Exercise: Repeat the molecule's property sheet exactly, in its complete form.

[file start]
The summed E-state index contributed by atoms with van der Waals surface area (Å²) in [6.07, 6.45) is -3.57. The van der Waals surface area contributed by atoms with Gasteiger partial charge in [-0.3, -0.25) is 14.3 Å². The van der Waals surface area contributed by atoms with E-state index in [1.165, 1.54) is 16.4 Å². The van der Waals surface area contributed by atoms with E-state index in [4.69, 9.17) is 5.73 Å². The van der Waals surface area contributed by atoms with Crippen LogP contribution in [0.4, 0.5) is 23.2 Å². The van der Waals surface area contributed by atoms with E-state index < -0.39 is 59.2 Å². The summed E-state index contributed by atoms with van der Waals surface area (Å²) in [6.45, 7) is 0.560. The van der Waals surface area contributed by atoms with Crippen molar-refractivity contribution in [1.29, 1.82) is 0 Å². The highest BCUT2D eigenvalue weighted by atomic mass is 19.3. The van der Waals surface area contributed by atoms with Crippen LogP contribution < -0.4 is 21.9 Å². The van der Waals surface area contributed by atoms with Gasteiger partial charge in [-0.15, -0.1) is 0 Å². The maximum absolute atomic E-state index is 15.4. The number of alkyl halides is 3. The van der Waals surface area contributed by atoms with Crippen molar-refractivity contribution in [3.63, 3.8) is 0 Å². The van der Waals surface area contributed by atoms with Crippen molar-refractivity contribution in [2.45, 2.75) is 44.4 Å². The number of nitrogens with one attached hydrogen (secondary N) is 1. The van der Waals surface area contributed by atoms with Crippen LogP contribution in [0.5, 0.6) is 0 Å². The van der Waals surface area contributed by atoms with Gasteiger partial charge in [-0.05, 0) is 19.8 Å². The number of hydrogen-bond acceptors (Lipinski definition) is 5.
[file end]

The summed E-state index contributed by atoms with van der Waals surface area (Å²) in [6.07, 6.45) is -3.57. The van der Waals surface area contributed by atoms with Gasteiger partial charge in [-0.3, -0.25) is 14.3 Å². The van der Waals surface area contributed by atoms with E-state index in [1.165, 1.54) is 16.4 Å². The van der Waals surface area contributed by atoms with E-state index in [4.69, 9.17) is 5.73 Å². The van der Waals surface area contributed by atoms with Crippen LogP contribution in [0.4, 0.5) is 23.2 Å². The van der Waals surface area contributed by atoms with E-state index < -0.39 is 59.2 Å². The summed E-state index contributed by atoms with van der Waals surface area (Å²) in [6.45, 7) is 0.560. The van der Waals surface area contributed by atoms with Crippen molar-refractivity contribution in [1.29, 1.82) is 0 Å². The highest BCUT2D eigenvalue weighted by atomic mass is 19.3. The van der Waals surface area contributed by atoms with Crippen LogP contribution < -0.4 is 21.9 Å². The van der Waals surface area contributed by atoms with Gasteiger partial charge in [-0.15, -0.1) is 0 Å². The maximum absolute atomic E-state index is 15.4. The number of alkyl halides is 3. The van der Waals surface area contributed by atoms with Crippen molar-refractivity contribution in [3.63, 3.8) is 0 Å². The van der Waals surface area contributed by atoms with Crippen molar-refractivity contribution in [2.45, 2.75) is 44.4 Å². The number of nitrogens with one attached hydrogen (secondary N) is 1. The van der Waals surface area contributed by atoms with Crippen LogP contribution in [0.5, 0.6) is 0 Å². The van der Waals surface area contributed by atoms with Gasteiger partial charge in [-0.05, 0) is 19.8 Å². The number of hydrogen-bond acceptors (Lipinski definition) is 5.